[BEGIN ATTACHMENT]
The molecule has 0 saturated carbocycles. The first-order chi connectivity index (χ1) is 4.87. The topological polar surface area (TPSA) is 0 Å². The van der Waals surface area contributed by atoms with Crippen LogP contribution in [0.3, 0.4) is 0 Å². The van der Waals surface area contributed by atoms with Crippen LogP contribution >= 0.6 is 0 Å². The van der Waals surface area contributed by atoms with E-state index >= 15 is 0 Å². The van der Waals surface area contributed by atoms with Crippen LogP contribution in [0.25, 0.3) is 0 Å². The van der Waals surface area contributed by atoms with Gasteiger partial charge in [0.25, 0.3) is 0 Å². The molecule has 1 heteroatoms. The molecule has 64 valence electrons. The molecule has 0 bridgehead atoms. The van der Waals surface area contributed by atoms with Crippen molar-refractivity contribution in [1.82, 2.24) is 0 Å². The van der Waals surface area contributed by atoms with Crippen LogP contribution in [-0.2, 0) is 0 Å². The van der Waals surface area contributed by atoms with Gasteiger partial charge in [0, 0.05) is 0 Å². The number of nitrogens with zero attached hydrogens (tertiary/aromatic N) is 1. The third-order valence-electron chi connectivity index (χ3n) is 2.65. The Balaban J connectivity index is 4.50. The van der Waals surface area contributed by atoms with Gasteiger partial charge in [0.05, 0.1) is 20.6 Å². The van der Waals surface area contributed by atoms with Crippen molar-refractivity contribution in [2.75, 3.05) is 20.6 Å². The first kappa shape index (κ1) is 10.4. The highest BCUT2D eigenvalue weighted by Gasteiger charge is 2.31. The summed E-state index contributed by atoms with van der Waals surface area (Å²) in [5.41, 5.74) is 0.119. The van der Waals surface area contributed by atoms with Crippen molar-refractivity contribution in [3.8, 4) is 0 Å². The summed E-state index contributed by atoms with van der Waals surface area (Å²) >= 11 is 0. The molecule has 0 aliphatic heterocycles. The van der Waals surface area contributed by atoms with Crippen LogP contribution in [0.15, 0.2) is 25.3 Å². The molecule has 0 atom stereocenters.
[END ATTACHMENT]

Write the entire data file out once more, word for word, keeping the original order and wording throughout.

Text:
The molecule has 0 saturated carbocycles. The first-order chi connectivity index (χ1) is 4.87. The topological polar surface area (TPSA) is 0 Å². The van der Waals surface area contributed by atoms with Crippen LogP contribution in [0.3, 0.4) is 0 Å². The van der Waals surface area contributed by atoms with Crippen LogP contribution >= 0.6 is 0 Å². The van der Waals surface area contributed by atoms with E-state index >= 15 is 0 Å². The van der Waals surface area contributed by atoms with Crippen LogP contribution in [0.25, 0.3) is 0 Å². The van der Waals surface area contributed by atoms with Gasteiger partial charge in [0.25, 0.3) is 0 Å². The molecule has 1 heteroatoms. The molecule has 64 valence electrons. The molecule has 0 bridgehead atoms. The van der Waals surface area contributed by atoms with Crippen molar-refractivity contribution in [1.82, 2.24) is 0 Å². The van der Waals surface area contributed by atoms with Crippen LogP contribution in [-0.2, 0) is 0 Å². The van der Waals surface area contributed by atoms with Gasteiger partial charge in [0, 0.05) is 0 Å². The number of nitrogens with zero attached hydrogens (tertiary/aromatic N) is 1. The third-order valence-electron chi connectivity index (χ3n) is 2.65. The Balaban J connectivity index is 4.50. The van der Waals surface area contributed by atoms with Gasteiger partial charge in [0.05, 0.1) is 20.6 Å². The van der Waals surface area contributed by atoms with Crippen molar-refractivity contribution in [2.75, 3.05) is 20.6 Å². The first kappa shape index (κ1) is 10.4. The highest BCUT2D eigenvalue weighted by Gasteiger charge is 2.31. The summed E-state index contributed by atoms with van der Waals surface area (Å²) in [5.41, 5.74) is 0.119. The van der Waals surface area contributed by atoms with Crippen molar-refractivity contribution in [3.8, 4) is 0 Å². The summed E-state index contributed by atoms with van der Waals surface area (Å²) >= 11 is 0. The molecule has 0 aliphatic heterocycles. The van der Waals surface area contributed by atoms with Crippen LogP contribution in [0.15, 0.2) is 25.3 Å². The molecule has 0 atom stereocenters.